Day 3: Recovering… Again

This entry is being written from memory 8 days later.

I woke up this morning to start recovering from the second surgery. I hope whatever they did last night corrects the problem and I can finally start to feel better and get to my babies. I miss them so much.

I’ve not been able to pump since lunchtime yesterday. I know how important it is to pump every 3 hours or so to establish my milk supply, and I have been asking my nurses to pump, but no one seems to feel the urgency to do so but me. I talk to the Lactation Consultant who tells me that it’s ok, but to know that I probably won’t get a full supply until a little later than usual. I don’t actually get to pump again until 25 hours after the last time, and to my great relief, I get more that pumping session than I had previously. I try to relax and trust that everything will be ok.

I have a wonderful, kind nurse who helps me shower today. It’s been several days since I’ve been able to and Katherine even washed my hair for me. I was afraid to get into the shower because I thought it would hurt my incision, but it didn’t. It felt really good.

Later, I am feeling a bit more mobile and decide to start pumping in the rocking chair in my room. The nurses still help me get in and out of bed and the chair, but I am able to sit for a while and feel like I might actually get out of here eventually.

My second time in the rocking chair, I finish pumping and call for my nurse. A woman who is not my nurse comes in and in a rushed tone, asks if I need something. I said yes, and she complained that she asked me that over the intercom, but all she heard was my TV. I apologized, as my TV remote has no volume control, and I never heard her talk to me.

I tell her I need help putting my milk away, and she picks up the container rather harshly and is bouncing around the room looking for a lid for it. I’m not sure where the lids are, and she’s being so aggressive with the container of what little milk I’ve pumped that I wish she’d just put it down. I tell her I will hold it, and she half laughs at me and says, “What, are you afraid I will spill it?”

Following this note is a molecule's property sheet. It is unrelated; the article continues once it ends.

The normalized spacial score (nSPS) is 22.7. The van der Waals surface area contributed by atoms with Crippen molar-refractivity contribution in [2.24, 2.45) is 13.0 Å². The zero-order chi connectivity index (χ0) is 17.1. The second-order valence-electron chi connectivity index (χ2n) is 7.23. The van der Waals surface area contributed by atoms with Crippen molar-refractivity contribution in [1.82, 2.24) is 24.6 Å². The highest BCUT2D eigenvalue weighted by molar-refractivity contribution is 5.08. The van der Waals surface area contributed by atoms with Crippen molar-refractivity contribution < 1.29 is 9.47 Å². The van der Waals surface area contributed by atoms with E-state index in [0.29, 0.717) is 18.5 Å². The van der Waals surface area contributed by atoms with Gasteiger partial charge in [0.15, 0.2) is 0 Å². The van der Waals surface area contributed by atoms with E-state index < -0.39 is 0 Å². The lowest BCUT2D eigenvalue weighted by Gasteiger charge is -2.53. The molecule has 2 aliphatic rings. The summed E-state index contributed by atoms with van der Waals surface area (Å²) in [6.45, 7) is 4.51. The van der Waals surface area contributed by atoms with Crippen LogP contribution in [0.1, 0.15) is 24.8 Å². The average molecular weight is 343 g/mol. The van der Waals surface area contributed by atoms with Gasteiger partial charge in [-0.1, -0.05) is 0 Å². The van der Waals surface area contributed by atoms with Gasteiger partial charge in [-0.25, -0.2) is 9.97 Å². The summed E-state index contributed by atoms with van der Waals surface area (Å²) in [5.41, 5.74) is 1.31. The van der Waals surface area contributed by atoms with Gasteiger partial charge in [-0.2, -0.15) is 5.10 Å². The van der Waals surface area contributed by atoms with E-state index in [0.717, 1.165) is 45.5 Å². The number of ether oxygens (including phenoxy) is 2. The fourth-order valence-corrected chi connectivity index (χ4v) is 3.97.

I reply that I am and that every drop counts right now. I feel like I’m going to cry as she leaves the room with my milk, still looking for a lid — even though I’ve told her it is near the sink.

She returns, puts a lid on the milk and rushes out of the room. I still sit in the rocking chair, unable to get out of it by myself and start to cry. I don’t want to call her again, but I’m helpless in the chair and will have to call if I am to get out of it. My back is starting to hurt.

I want a different nurse, but when I call with the call button, I’m just going to get my nurse, so how do I request a new one? After abotu 5 minutes, I decide I must call again as I can’t sit much longer.

Fortunately, my previous nurse arrives and I asked if the other woman is my new nurse. My nurse said no, she was just busy and so the other nurse came in to help me. I started to cry and told her what happened. The nice nurse put her arm on my shoulder and apologized to me for the way the last nurse had acted. She helped my into bed.

The day went on uneventfully until my even nurse came on shift. I needed to pump, so I asked for her help. I had been using hot packs to warm my breasts before I pump, and so I asked for some. She told me that those are very expensive and I shouldn’t be using them — I should just use a warm washcloth. Feeling like a scolded child, I apologized and said I didn’t know, I was just doing what the previous nurses had been doing. This nurse warmed some washcloths and brought them to me.